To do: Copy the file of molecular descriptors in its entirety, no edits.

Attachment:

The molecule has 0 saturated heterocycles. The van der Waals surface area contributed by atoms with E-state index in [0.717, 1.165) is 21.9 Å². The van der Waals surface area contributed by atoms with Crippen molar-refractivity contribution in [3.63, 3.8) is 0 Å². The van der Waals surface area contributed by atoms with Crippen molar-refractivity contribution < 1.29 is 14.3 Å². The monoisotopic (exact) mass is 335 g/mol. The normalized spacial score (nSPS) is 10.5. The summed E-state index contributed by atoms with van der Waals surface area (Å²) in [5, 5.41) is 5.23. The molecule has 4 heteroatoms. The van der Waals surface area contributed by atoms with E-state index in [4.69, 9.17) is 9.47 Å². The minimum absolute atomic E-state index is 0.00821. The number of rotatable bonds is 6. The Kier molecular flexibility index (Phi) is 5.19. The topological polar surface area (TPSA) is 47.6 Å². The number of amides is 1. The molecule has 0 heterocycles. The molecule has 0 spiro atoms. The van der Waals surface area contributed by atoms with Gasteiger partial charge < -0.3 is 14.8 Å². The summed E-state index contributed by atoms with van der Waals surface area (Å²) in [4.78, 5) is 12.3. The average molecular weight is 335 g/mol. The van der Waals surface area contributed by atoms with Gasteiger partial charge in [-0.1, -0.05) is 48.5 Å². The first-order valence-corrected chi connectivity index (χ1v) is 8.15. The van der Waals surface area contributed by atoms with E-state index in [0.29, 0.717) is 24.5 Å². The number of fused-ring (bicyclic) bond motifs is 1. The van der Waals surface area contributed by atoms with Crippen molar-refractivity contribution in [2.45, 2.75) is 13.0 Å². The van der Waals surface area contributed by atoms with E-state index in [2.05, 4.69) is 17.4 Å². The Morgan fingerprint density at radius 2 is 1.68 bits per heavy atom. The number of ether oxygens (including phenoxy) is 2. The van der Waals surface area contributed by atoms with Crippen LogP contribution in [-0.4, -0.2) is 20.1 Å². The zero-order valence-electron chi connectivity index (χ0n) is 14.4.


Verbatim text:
The molecule has 0 saturated heterocycles. The van der Waals surface area contributed by atoms with E-state index in [0.717, 1.165) is 21.9 Å². The van der Waals surface area contributed by atoms with Crippen molar-refractivity contribution in [3.63, 3.8) is 0 Å². The van der Waals surface area contributed by atoms with Crippen molar-refractivity contribution < 1.29 is 14.3 Å². The monoisotopic (exact) mass is 335 g/mol. The normalized spacial score (nSPS) is 10.5. The summed E-state index contributed by atoms with van der Waals surface area (Å²) in [5, 5.41) is 5.23. The molecule has 4 heteroatoms. The van der Waals surface area contributed by atoms with E-state index in [4.69, 9.17) is 9.47 Å². The minimum absolute atomic E-state index is 0.00821. The number of rotatable bonds is 6. The Kier molecular flexibility index (Phi) is 5.19. The topological polar surface area (TPSA) is 47.6 Å². The number of amides is 1. The molecule has 0 heterocycles. The molecule has 0 spiro atoms. The van der Waals surface area contributed by atoms with Gasteiger partial charge < -0.3 is 14.8 Å². The summed E-state index contributed by atoms with van der Waals surface area (Å²) in [4.78, 5) is 12.3. The average molecular weight is 335 g/mol. The van der Waals surface area contributed by atoms with Gasteiger partial charge in [-0.1, -0.05) is 48.5 Å². The first-order valence-corrected chi connectivity index (χ1v) is 8.15. The van der Waals surface area contributed by atoms with E-state index in [0.29, 0.717) is 24.5 Å². The number of fused-ring (bicyclic) bond motifs is 1. The van der Waals surface area contributed by atoms with Crippen molar-refractivity contribution in [2.45, 2.75) is 13.0 Å². The van der Waals surface area contributed by atoms with E-state index in [2.05, 4.69) is 17.4 Å². The Morgan fingerprint density at radius 2 is 1.68 bits per heavy atom. The number of ether oxygens (including phenoxy) is 2. The van der Waals surface area contributed by atoms with Crippen LogP contribution in [-0.4, -0.2) is 20.1 Å². The zero-order valence-electron chi connectivity index (χ0n) is 14.4.